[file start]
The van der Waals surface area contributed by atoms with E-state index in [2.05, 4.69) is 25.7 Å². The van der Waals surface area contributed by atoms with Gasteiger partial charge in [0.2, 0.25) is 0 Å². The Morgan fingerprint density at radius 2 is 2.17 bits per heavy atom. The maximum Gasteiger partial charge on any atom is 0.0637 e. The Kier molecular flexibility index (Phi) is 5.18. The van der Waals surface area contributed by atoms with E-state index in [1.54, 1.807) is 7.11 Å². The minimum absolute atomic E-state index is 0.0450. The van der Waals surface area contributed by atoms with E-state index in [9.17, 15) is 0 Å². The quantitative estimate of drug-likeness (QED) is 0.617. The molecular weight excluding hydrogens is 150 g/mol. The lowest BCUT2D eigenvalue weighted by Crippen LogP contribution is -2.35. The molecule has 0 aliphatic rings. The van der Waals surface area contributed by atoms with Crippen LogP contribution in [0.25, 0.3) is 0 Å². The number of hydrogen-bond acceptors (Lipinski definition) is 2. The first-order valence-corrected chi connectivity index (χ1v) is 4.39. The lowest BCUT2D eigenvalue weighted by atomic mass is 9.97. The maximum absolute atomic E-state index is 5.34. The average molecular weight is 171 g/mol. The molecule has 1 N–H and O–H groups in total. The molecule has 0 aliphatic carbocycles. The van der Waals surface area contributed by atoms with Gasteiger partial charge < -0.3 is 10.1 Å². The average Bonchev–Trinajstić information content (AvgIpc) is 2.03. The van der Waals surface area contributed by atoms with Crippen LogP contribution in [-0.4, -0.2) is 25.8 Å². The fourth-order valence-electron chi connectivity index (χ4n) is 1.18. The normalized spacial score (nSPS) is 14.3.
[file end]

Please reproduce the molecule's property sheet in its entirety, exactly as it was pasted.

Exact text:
The van der Waals surface area contributed by atoms with E-state index in [2.05, 4.69) is 25.7 Å². The van der Waals surface area contributed by atoms with Gasteiger partial charge in [0.2, 0.25) is 0 Å². The Morgan fingerprint density at radius 2 is 2.17 bits per heavy atom. The maximum Gasteiger partial charge on any atom is 0.0637 e. The Kier molecular flexibility index (Phi) is 5.18. The van der Waals surface area contributed by atoms with E-state index in [1.54, 1.807) is 7.11 Å². The minimum absolute atomic E-state index is 0.0450. The van der Waals surface area contributed by atoms with E-state index in [9.17, 15) is 0 Å². The quantitative estimate of drug-likeness (QED) is 0.617. The molecular weight excluding hydrogens is 150 g/mol. The lowest BCUT2D eigenvalue weighted by Crippen LogP contribution is -2.35. The molecule has 0 aliphatic rings. The van der Waals surface area contributed by atoms with Crippen LogP contribution in [0.25, 0.3) is 0 Å². The number of hydrogen-bond acceptors (Lipinski definition) is 2. The first-order valence-corrected chi connectivity index (χ1v) is 4.39. The lowest BCUT2D eigenvalue weighted by atomic mass is 9.97. The maximum absolute atomic E-state index is 5.34. The average molecular weight is 171 g/mol. The molecule has 1 N–H and O–H groups in total. The molecule has 0 aliphatic carbocycles. The van der Waals surface area contributed by atoms with Gasteiger partial charge < -0.3 is 10.1 Å². The average Bonchev–Trinajstić information content (AvgIpc) is 2.03. The van der Waals surface area contributed by atoms with Crippen LogP contribution in [-0.4, -0.2) is 25.8 Å². The fourth-order valence-electron chi connectivity index (χ4n) is 1.18. The normalized spacial score (nSPS) is 14.3.